Pelageya is married to an abusive alcoholic husband Vlasov (Aleksandr Chistyakov), a man who would steal even the family iron if it would get him another vodka. He lashes out at his wife and slaps down their son, Pavel as he comes to her aid.

He is a sad sack of a man who has been defeated by life and in the local tavern he’s an easy mark for a group of men looking for a patsy to help them break an impending strike. The problem is that Pavel is one of the groups organising the action. He meets a girl, Anna (Anna Zemtsova) who hands him a package, he goes home and hides it disturbing his sleeping mother just enough for her to see what he is doing.

Nikolai Batalov 
Come the day of the strike, Pavel and his group are ambushed at the gates of the factory and badly beaten. Pavel and a pal are chased into the tavern, yet whilst Pabvel makes good his escape his mate is grabbed by the inn-keeper. In the melee his gun is fired and Vlasov is shot dead.

Our sympathy shifts as the insurgent's mother becomes a widow, staring in vacant horror as her husband is carried lifeless into their rooms. Before long she has discovered what Pavel was hiding, a collection of firearms, and honest citizen that she is, believes the policeman when he promises that if her son only tells the truth he will be free. But, the family are now involved in the legal machinery of the Tsarist state and all other considerations are discarded as punishment becomes more important than the crime…

 “Righteousness, justice, mercy… “, the tribunal sits lazily on the question of Pavel’s life, more concerned with fine horses than the three words they are supposedly guided by. There will be precious little of any today and Pavel is sentenced to hard labour. Incredulous, his mother begs forgiveness – she had no idea that her faith in authority would be so misguided. But she is not alone and soon there is a plan to free Pavel and other prisoners…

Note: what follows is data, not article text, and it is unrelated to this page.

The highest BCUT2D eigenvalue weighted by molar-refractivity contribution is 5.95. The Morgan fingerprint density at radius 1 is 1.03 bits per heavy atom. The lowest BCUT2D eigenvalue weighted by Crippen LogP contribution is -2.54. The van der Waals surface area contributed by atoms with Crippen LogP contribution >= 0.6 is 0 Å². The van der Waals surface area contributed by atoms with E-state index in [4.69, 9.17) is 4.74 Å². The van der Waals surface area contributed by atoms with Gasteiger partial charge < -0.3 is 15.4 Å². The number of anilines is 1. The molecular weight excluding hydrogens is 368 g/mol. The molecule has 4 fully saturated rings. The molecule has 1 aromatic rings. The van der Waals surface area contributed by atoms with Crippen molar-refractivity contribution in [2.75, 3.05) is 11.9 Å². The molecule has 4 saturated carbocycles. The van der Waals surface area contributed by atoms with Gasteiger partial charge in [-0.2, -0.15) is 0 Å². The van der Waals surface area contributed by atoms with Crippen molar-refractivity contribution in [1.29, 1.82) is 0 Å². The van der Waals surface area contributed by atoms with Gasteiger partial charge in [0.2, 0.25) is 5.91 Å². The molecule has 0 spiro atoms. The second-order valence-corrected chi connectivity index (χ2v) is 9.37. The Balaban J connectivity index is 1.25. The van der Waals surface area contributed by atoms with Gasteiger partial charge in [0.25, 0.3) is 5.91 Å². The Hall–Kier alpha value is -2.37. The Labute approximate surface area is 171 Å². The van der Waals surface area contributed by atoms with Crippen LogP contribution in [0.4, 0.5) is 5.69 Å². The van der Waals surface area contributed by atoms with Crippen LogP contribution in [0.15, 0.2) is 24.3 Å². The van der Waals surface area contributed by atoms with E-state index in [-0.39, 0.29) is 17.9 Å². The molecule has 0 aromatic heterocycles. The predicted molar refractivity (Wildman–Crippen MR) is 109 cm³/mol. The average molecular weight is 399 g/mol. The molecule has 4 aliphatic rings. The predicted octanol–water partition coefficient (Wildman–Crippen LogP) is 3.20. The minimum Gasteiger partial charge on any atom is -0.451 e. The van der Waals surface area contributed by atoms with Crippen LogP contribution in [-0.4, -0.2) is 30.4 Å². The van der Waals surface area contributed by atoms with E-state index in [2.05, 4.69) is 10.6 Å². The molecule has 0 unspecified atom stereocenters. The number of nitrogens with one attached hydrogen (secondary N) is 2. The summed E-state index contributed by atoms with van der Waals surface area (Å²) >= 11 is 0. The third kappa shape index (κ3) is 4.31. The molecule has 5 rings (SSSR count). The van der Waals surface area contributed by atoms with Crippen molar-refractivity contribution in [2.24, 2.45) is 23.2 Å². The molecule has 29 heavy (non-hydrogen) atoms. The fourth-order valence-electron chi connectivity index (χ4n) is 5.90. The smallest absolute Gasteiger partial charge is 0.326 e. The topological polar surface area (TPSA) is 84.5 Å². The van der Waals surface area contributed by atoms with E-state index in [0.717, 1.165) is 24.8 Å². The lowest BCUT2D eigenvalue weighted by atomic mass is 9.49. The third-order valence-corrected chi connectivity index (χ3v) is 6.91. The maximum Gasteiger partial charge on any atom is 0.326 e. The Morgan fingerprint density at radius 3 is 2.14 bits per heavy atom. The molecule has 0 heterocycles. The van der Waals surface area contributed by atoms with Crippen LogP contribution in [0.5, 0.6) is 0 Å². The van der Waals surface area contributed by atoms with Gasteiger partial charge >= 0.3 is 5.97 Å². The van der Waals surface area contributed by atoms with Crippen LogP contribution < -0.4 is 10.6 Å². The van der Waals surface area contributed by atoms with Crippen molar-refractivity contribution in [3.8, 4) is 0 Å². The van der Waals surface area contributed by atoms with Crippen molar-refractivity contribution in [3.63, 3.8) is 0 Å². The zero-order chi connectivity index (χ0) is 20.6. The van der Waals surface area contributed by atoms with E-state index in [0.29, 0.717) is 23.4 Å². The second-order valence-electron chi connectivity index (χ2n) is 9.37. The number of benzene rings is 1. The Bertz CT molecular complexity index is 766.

The day of the strike
Now the film shifts tone and pace as the director drives on towards the family’s ultimate betrayal by their country in an ending possibly inspired by a smuggled copy of East is East. The use of montage is mesmeric, with repeated shots of partly melted ice on the river being juxtaposed with the movement of people towards the prison and then in aid of the rescue: it’s a relentless flow in both cases and very powerful.

Pudovkiz is so good on the details as well as the scale. As Vlasov’s body lies in death, he focuses on mother, then a dripping tap, then her dead husband, the floorboards, her son and back again: the monotony of grief and despair all contributing the a shattering narrative that Lillian understood so well.

On tonight’s undercard we had Will Rogers in a 1924 short for Hal Roach called Don’t Park There in which our modest hero struggles to find a parking space, yes, even in 1924. Some things never change including John Sweeney’s excellence on accompaniment.

Good to get my Bioscope 2019 underway and the coffee and sausage rolls were also good too!